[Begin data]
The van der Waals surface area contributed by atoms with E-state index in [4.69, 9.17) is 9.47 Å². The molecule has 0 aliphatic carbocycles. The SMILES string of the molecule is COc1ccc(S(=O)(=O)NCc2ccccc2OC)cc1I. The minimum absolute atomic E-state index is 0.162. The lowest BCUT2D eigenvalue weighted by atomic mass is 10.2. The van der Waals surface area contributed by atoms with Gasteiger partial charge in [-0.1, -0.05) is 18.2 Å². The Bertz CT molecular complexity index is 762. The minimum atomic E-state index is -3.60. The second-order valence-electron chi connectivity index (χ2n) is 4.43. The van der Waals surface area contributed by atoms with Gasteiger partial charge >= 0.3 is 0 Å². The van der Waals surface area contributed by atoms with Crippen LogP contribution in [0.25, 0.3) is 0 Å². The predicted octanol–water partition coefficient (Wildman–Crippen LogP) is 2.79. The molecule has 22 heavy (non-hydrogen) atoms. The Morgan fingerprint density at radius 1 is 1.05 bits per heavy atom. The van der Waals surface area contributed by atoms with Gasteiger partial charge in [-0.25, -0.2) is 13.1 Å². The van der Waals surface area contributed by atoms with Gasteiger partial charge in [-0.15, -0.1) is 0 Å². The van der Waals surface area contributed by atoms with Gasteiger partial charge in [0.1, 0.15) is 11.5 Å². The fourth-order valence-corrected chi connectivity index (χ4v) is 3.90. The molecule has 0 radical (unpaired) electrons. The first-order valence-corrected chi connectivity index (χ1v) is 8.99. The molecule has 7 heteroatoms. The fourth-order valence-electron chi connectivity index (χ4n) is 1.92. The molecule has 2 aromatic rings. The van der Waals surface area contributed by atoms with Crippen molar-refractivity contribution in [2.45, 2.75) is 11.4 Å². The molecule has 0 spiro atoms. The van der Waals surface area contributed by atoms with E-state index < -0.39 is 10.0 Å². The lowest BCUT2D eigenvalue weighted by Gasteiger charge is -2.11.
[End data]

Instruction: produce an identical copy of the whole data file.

The van der Waals surface area contributed by atoms with E-state index in [4.69, 9.17) is 9.47 Å². The molecule has 0 aliphatic carbocycles. The SMILES string of the molecule is COc1ccc(S(=O)(=O)NCc2ccccc2OC)cc1I. The minimum absolute atomic E-state index is 0.162. The lowest BCUT2D eigenvalue weighted by atomic mass is 10.2. The van der Waals surface area contributed by atoms with Gasteiger partial charge in [-0.1, -0.05) is 18.2 Å². The Bertz CT molecular complexity index is 762. The minimum atomic E-state index is -3.60. The second-order valence-electron chi connectivity index (χ2n) is 4.43. The van der Waals surface area contributed by atoms with Gasteiger partial charge >= 0.3 is 0 Å². The van der Waals surface area contributed by atoms with Crippen LogP contribution in [0.25, 0.3) is 0 Å². The predicted octanol–water partition coefficient (Wildman–Crippen LogP) is 2.79. The molecule has 22 heavy (non-hydrogen) atoms. The Morgan fingerprint density at radius 1 is 1.05 bits per heavy atom. The van der Waals surface area contributed by atoms with Gasteiger partial charge in [-0.25, -0.2) is 13.1 Å². The van der Waals surface area contributed by atoms with Gasteiger partial charge in [-0.15, -0.1) is 0 Å². The van der Waals surface area contributed by atoms with Gasteiger partial charge in [0.1, 0.15) is 11.5 Å². The fourth-order valence-corrected chi connectivity index (χ4v) is 3.90. The molecule has 0 radical (unpaired) electrons. The first-order valence-corrected chi connectivity index (χ1v) is 8.99. The molecule has 7 heteroatoms. The fourth-order valence-electron chi connectivity index (χ4n) is 1.92. The molecule has 2 aromatic rings. The van der Waals surface area contributed by atoms with Crippen molar-refractivity contribution in [2.45, 2.75) is 11.4 Å². The molecule has 0 spiro atoms. The van der Waals surface area contributed by atoms with E-state index < -0.39 is 10.0 Å². The lowest BCUT2D eigenvalue weighted by Gasteiger charge is -2.11.